ROCK SPRINGS, Pa. — Chuck Turner knows what it takes to make a successful drink.
“If it doesn’t taste good, you’re going to do something else,” said Turner, of Turner Dairy Farms in Pittsburgh.
No wonder, then, that Turner is rolling out a new product featuring two of America’s favorite flavors — milk and coffee.
The milk processor got $23,500 from Pennsylvania’s Dairy Investment Program to develop the cold-brewed coffee-milk combo drink.
Turner described his experience creating innovative dairy products during Wednesday’s dairy industry breakfast at Ag Progress Days.
The grant program was created in 2018 to help dairy farms and processors launch new products and lines that could help them overcome low milk prices.
Earlier this year, the state awarded its first round of $5 million to almost 30 projects. A second shot of $5 million was included in the PA Farm Bill.
“It is a good reminder that ideas are still alive. There’s a lot of hope, a lot of opportunity,” Ag Secretary Russell Redding said.
To head off a consumer objection, Turner’s coffee drink will be made with lactose-free milk.
Conveniently, because of the way it’s digested, lactose-free milk also tastes sweeter than regular milk. Turner cut 10 grams of sugar from the recipe that way.
Turner has a history of developing specialty milk drinks, especially limited-time milks in fun flavors — chocolate peanut butter, cookies and cream, chocolate banana, pumpkin spice eggnog, and — coming soon — s’mores.
The offerings come in half gallons and pints and run for about a month.
Orange cream milk even runs in schools twice a year. The milk was formulated to meet the School Lunch Program’s fat-free criteria.
Many of the flavored milks didn’t taste good in fat-free formulations, but with schools now able to serve 1% milk, the door is open to more flavored products, Turner said.
While the short-run milks are profitable, the bigger goal is to draw consumers’ attention to dairy products generally.
Even if consumers don’t buy the specialty drink, sales of the company’s other products go up when a limited-run product is on the shelves.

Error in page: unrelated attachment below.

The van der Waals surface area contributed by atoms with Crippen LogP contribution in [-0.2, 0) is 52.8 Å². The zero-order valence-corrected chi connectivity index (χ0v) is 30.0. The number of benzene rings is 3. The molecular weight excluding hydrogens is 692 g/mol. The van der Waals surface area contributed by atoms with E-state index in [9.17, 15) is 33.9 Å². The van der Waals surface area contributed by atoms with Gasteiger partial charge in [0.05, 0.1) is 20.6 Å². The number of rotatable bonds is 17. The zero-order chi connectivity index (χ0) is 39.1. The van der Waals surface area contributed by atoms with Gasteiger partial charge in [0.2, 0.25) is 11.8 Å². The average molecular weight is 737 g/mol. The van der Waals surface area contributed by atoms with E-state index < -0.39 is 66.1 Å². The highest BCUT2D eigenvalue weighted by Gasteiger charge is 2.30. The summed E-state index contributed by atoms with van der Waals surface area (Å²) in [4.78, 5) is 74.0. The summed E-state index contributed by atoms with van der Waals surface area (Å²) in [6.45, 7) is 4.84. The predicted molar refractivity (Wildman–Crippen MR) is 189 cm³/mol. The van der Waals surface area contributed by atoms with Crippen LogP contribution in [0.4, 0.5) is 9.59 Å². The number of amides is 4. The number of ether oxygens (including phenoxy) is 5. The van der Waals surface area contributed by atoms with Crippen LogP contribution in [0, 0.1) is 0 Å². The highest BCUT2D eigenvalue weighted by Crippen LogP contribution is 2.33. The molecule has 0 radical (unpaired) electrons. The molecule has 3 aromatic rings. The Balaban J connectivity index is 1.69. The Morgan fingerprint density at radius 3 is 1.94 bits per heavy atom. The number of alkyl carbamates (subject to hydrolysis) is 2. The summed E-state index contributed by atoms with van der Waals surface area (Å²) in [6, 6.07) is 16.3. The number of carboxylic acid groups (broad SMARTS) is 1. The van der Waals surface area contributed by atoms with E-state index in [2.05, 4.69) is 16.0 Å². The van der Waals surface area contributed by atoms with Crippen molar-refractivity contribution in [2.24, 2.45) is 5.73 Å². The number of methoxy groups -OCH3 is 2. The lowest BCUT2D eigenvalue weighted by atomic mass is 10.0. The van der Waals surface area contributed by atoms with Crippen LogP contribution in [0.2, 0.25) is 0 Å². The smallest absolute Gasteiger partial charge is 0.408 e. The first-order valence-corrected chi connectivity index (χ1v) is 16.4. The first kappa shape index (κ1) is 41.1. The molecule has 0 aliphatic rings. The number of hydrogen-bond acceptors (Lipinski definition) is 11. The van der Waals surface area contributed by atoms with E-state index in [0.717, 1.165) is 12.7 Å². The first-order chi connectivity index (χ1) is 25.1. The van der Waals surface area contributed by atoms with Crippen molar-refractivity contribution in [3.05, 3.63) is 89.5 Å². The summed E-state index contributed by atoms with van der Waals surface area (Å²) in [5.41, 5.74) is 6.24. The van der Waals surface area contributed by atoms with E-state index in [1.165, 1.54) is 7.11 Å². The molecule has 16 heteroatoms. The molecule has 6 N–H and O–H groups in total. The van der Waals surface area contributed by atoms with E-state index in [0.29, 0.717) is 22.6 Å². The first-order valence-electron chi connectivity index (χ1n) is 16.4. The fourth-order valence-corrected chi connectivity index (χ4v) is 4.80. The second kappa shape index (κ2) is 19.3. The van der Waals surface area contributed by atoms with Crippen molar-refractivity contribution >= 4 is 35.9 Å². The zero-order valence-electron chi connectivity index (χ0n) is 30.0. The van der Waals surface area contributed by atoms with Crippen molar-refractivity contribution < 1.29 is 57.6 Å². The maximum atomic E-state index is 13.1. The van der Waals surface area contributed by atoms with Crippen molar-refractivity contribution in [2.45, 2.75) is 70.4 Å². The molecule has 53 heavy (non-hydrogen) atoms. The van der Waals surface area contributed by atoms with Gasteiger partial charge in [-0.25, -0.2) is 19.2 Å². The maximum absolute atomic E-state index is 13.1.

“That’s what we find exciting,” Turner said.
The company is also developing a fresh lactose-free milk.
The coffee-milk blend will be sold in a 14-ounce bottle with a full wrap label.
Milk labels and packaging are often boring, so to stand out, Turner has worked with St. Joseph’s University’s food marketing program and a designer who had previously developed packaging for craft beer.
Turner is connected to two other dairy grant recipients.
One is a $365,000 grant to Titusville Dairy Products Corp. to build a new cheese room.
Turner owns the company in partnership with two other processors.
The new room won’t itself add to the bottom line, but it will free up space in the 80-year-old factory to automate the packaging line, which will increase revenue, Turner said.
Turner is also excited about Pleasant Lane Farms’ plan to start making artisanal cheese.
The Latrobe dairy farm, which has shipped milk to Turner for decades, got a $287,000 grant.
On its new website, Turner plans to include a page of links to side businesses run by their contract dairy farmers.
Kelley Huff also wants to highlight local farmers when marketing her company’s infant formula.
Simpler Way Nutritionals in Reading received a $390,000 grant for research, development and marketing for its infant formula made with Pennsylvania milk.
The company’s first private-label customer will hit the shelves in September, and others will be close behind.
Huff wants to emphasize her Pennsylvania sourcing to appeal to the company’s target consumers — parents of young children.
“They want to see from start to finish, farm to table,” she said.
Though the products will bear the buyer’s private label branding, they will also have a logo that will direct consumers to Simpler Way’s website to learn about dairy farming.
Huff also plans to market Pennsylvania dairy on the world stage.
The company is waiting on China to approve its product. A hospital group in South Korea is another customer.
Huff plans for exports to make up half of the company’s sales.
The next round of grant funding is expected to open later this year.